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Domino Portable Edition - Building the smallest Domino server - Hot Pants for Geeks- 3 August 2019 - (0) Comments

Thomas Hampel
 3 August 2019

Two weeks ago at the the HCL Factory Tour #3 we've shown the (possibly) smallest Domino server ever built.
With just 47,88 ccm (6,3 x 9,5 x 0,8 cm) it is just a little bigger than a credit card and small enough to fit your pocket. Also, for those of you who remember, it's much smaller than the
Lotus Foundations box which Mike Rhodin introduced at Lotusphere 2008.
Thanks to
Panagenda we also were able to show that you can run Domino off the grid.

What kind of hardware is this based on?

It is
Zotac Pi 225 pico, a mini PC fully equiped with CPU, memory and storage, all combined in a case that is passively cooled.
The case itself looks like a thin 2,5" HDD - but thinner (for US folks : 3.76 x 2.48 x 0.31 inches )

Image:Domino Portable Edition - Building the smallest Domino server - Hot Pants for Geeks

Compared to the well known
Raspberry Pi, this Zotac device is actually smaller (thinner) because it does not expose an ethernet port.
Image:Domino Portable Edition - Building the smallest Domino server - Hot Pants for GeeksImage:Domino Portable Edition - Building the smallest Domino server - Hot Pants for Geeks

It weights less than 500g and is hardware specs looked promissing: Intel N3350 dual-core CPU (x86 compatible!), 4GB RAM, 32GB internal storage (expandable via microSD card), Intel HD Graphics 500,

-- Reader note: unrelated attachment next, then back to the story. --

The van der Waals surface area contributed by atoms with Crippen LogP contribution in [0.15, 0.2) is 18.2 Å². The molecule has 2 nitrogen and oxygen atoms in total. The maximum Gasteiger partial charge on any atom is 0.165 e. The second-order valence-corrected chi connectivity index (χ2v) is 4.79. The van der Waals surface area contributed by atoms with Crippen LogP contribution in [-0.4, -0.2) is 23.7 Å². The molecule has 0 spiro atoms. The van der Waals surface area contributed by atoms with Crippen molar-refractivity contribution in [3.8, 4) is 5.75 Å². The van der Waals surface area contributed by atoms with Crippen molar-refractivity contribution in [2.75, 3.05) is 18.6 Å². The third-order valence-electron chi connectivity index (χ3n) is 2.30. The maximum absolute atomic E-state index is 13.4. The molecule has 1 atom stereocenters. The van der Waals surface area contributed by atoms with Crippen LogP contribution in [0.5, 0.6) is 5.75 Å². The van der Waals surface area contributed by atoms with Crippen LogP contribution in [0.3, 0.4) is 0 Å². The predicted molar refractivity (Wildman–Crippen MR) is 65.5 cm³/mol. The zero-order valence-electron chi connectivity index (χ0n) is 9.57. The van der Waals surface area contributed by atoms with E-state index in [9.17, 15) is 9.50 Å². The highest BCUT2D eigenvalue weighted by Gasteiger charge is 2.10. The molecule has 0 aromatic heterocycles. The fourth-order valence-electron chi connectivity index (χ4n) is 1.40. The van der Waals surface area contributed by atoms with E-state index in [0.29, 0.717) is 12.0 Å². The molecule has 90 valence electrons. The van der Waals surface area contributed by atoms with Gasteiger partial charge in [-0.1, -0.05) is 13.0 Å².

Furthermore it provides two USB 3.0 Type-C Ports for connecting keyboard, HDMI an ethernet adapter. It also provides an internal 802.11ac Wi-Fi antenna, which I want use for creating a WiFi Hotspot later on.

You can find it
here on Amazon for approx. €150

Stage 1 - Installing Linux

Zotac comes preinstalled with Windows 10 - an operating system which beside being clunky is not supported for running Domino.

Of course my idea was to install Domino on Linux. As you know IBM/HCL is supporting to run
Domino on SuSE or Redhat Linux and also fully supporting CentOS since last year.
After spending a few hours with CentOS I
had to learn by hard that it can not simply be installed on this Zotac device because it is missing support for this specific Intel Atom CPU.
The installation caused errors and booting it took several hours before it finally failed.

Plan B:

Switch to
Ubuntu 18.04.2 LTS (alternative installer!) which installs without problems from a USB stick.

Stage 2 - Linux tuning

Although the installation itself completed in a few minutes there still are some errors when booting up.

Most annoying this one:
systemd-gpt-auto-generator: Failed to dissect: Input/output error. which is caused by the device using an internal MMC card as disk storage.

To fix this error we have to modify the kernel boot parameters as follows:

sudo nano /etc/default/grub

add a parameter to the line "GRUB_CMDLINE_LINUX_DEFAULT"
GRUB_CMDLINE_LINUX_DEFAULT="systemd.gpt_auto=0"

After saving changes we need to tell grub to update the bootloader using
sudo update-grub


Stage 3 - Install Docker

We could have installed Domino natively on Linux but why wasting time if we can also run Domino on Docker.

Installation of Docker on Ubuntu Linux is staight forward
sudo apt-get install docker-ce